1 Timothy 2

Tues devo

“First of all, then, I urge that petitions, prayers, intercessions, and thanksgiving be made for everyone, for kings and all those authority, so that we may lead a tranquil and quiet life in all godliness and dignity.” ~ 1 Timothy 2:1-2

Paul never shies away from hard teachings in his letters. In this chapter, there are some of the most pointed verses towards women in the Bible (1 Timothy 2:11-15). One of my roommates in college hated those verses. In fact, she had taken scissors and cut that passage literally out of her Bible. When we read this chapter though, we shouldn’t read with blinders on. Yes, there are some parts of this passage that we may be resistant to for whatever reason, but we have to lean into that resistance. We can’t pick and choose what parts of the Bible we focus on; that was exactly what Paul was urging Timothy to teach against in 1 Timothy 1. 

In 1 Timothy 2, Paul begins by telling Timothy to let everyone know that prayers should be made for kings and everyone in authority (vv. 1-4). Then, in v. 8, Paul moves to instructing the men to continually pray without anger or argument. Finally, in vv. 9-15, Paul instructs the women to wear modest (not showy) clothes and learn in quietness and submission. When taken in the context of all three parts of this chapter, a common theme runs through these passages that is not just meant for women. 

Paul is instructing all of the church to practice submission to authority. Submission is “the action or fact of accepting or yielding to a superior force or to the will or authority of another person.” It’s the way that we posture our heart so that we are quick to learn and understand the way that God wants to work in our lives. We all need to be submissive to authority, but all too often, we are not. Instead, we are prideful, which is one of the very things that God hates (Prov. 6:16-17). When we have a pride problem, we may buck under the authority of the government, our work, our parents (or husband), and our church. In fact, when we have problems submitting to the earthly authority in our lives, we will have problems submitting to the heavenly authority in our lives. 

So what antidote does Paul give for pride in our hearts? He encourages us to pray. If our goals are (1) to create the best testimony with our lives that we can (v. 2) and (2) to bring everyone into the family of God (v. 3), we should lean on the power of prayer to do so. When we are praying for others, we recognize that we can’t do anything solely on our own power for them. Instead, we can only trust that the ultimate authority, God, will work in their hearts. When we pray, we also can be thankful. Gratitude is another way to curb the pride in our lives. When we are grateful, we recognize it’s not about us and what we deserve. It’s about the graciousness of the other person we are thankful for.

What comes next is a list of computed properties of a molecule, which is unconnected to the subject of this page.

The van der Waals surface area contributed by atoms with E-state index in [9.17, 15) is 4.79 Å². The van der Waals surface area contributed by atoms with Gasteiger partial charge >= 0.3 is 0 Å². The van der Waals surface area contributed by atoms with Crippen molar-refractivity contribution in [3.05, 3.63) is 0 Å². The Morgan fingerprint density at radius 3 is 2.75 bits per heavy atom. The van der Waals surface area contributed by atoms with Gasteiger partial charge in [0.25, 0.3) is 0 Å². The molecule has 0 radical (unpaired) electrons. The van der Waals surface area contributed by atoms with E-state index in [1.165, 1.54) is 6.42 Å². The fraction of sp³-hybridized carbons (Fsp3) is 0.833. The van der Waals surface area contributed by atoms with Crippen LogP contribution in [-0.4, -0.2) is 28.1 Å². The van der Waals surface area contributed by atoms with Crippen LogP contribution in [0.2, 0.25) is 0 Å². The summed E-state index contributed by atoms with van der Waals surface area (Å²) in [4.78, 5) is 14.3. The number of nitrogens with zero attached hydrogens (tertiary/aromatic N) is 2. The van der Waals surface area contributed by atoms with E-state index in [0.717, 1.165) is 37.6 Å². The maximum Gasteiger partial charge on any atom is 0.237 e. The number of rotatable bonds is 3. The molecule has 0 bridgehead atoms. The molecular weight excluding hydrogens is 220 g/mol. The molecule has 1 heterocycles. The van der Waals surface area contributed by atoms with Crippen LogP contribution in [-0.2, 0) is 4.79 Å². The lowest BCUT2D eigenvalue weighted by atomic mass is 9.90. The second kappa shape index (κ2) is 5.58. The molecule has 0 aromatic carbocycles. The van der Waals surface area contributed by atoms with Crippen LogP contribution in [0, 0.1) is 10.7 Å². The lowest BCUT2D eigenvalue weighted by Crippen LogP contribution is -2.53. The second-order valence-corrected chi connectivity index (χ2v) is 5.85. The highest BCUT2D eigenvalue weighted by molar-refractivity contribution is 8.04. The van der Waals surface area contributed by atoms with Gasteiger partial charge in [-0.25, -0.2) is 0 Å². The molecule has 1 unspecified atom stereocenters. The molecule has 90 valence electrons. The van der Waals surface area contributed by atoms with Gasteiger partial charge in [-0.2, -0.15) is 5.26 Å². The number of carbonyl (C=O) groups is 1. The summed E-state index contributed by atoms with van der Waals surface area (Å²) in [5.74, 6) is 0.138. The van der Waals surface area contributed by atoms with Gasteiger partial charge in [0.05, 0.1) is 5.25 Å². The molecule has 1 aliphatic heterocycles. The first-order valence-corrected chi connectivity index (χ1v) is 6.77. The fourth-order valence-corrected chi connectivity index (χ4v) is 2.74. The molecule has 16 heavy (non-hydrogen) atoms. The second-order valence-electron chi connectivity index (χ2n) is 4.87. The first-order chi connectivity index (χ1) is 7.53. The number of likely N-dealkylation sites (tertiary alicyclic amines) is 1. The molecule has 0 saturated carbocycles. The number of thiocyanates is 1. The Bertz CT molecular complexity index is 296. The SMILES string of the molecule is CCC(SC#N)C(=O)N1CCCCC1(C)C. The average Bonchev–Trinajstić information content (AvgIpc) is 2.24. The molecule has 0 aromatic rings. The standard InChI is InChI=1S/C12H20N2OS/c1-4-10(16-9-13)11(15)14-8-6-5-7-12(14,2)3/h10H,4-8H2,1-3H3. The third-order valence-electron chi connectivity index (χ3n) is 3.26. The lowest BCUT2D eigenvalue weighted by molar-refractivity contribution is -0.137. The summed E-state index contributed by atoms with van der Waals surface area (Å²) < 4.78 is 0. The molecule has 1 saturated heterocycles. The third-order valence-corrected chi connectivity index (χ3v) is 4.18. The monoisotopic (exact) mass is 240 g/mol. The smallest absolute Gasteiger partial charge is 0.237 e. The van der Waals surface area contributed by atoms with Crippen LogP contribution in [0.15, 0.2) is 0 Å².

“It is, perhaps, one of the hardest struggles of the Christian life to learn this sentence – ‘Not unto us, not unto us, but unto Thy name be glory.'” ~ Charles Spurgeon

~ Cayce Fletcher

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Rest

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Hebrews 1-4

One of my favorite things to do on a dark stormy day is to curl up with a good book, relax, and ultimately take a nap.  It’s one of the best times for me to forget all the things to do that swirl around my mind and just rest. After that period of rest, I feel refreshed, renewed, and better able to work through what needs to be done.  Rest is not just something we enjoy but we are actually commanded to rest in both the Old and New Testament but since today’s reading is Hebrews 1-4 that is what we will stick with.

Hebrews 4:11 says, “Therefore let us be diligent to enter that rest, so that no one will fall, through following the same example of disobedience.” We NEED to rest.  It doesn’t say rest if you have the time or only rest when you are tired but instead it says to be “diligent.”  I am diligent to eat dinner every night and I am diligent to read my Bible each day but am I diligent to rest every day?

We are reminded in 4:13 that nothing that we do is hidden from our creator.  We might be able to hide our lack of rest from our friends and family but we cannot hide the truth from God. One day we will enter God’s rest in God’s Kingdom but until then let us rest from the turmoil of each day and focus on the one who promises us peace.

If you haven’t tried it already for the remainder of the time that you are reading through the Bible, before you jump into reading take a few minutes to rest.  Turn off your phone, go to a quiet place, breathe deep, and be still.  When you feel as though your mind is no longer racing then spend time in prayer and begin your study.

-Lacey Dunn